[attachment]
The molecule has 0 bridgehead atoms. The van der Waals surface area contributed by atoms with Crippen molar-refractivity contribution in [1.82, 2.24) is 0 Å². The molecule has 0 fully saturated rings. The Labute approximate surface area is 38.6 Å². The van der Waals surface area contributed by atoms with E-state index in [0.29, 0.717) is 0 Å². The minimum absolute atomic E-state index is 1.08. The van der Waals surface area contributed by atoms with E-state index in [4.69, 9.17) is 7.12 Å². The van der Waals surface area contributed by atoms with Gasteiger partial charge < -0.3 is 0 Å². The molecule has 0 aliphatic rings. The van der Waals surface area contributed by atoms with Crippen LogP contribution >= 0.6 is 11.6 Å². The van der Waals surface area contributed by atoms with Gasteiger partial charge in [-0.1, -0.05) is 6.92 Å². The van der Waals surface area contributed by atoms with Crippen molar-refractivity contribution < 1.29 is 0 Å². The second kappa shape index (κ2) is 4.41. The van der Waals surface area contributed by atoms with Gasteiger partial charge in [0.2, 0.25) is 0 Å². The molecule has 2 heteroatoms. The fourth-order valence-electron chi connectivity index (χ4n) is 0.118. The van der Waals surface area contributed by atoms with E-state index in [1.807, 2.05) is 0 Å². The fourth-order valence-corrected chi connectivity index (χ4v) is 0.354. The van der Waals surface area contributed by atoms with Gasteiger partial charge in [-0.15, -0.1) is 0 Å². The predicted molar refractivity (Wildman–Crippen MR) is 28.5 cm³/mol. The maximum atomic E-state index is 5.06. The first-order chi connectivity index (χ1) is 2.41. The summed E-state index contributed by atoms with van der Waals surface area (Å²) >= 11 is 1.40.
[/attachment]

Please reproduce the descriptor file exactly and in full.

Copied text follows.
The molecule has 0 bridgehead atoms. The van der Waals surface area contributed by atoms with Crippen molar-refractivity contribution in [1.82, 2.24) is 0 Å². The molecule has 0 fully saturated rings. The Labute approximate surface area is 38.6 Å². The van der Waals surface area contributed by atoms with E-state index in [0.29, 0.717) is 0 Å². The minimum absolute atomic E-state index is 1.08. The van der Waals surface area contributed by atoms with E-state index in [4.69, 9.17) is 7.12 Å². The van der Waals surface area contributed by atoms with Gasteiger partial charge < -0.3 is 0 Å². The molecule has 0 aliphatic rings. The van der Waals surface area contributed by atoms with Crippen LogP contribution >= 0.6 is 11.6 Å². The van der Waals surface area contributed by atoms with Gasteiger partial charge in [-0.1, -0.05) is 6.92 Å². The van der Waals surface area contributed by atoms with Crippen molar-refractivity contribution < 1.29 is 0 Å². The second kappa shape index (κ2) is 4.41. The van der Waals surface area contributed by atoms with Gasteiger partial charge in [0.2, 0.25) is 0 Å². The molecule has 2 heteroatoms. The fourth-order valence-electron chi connectivity index (χ4n) is 0.118. The van der Waals surface area contributed by atoms with E-state index in [1.807, 2.05) is 0 Å². The fourth-order valence-corrected chi connectivity index (χ4v) is 0.354. The van der Waals surface area contributed by atoms with Gasteiger partial charge in [-0.15, -0.1) is 0 Å². The predicted molar refractivity (Wildman–Crippen MR) is 28.5 cm³/mol. The maximum atomic E-state index is 5.06. The first-order chi connectivity index (χ1) is 2.41. The summed E-state index contributed by atoms with van der Waals surface area (Å²) >= 11 is 1.40.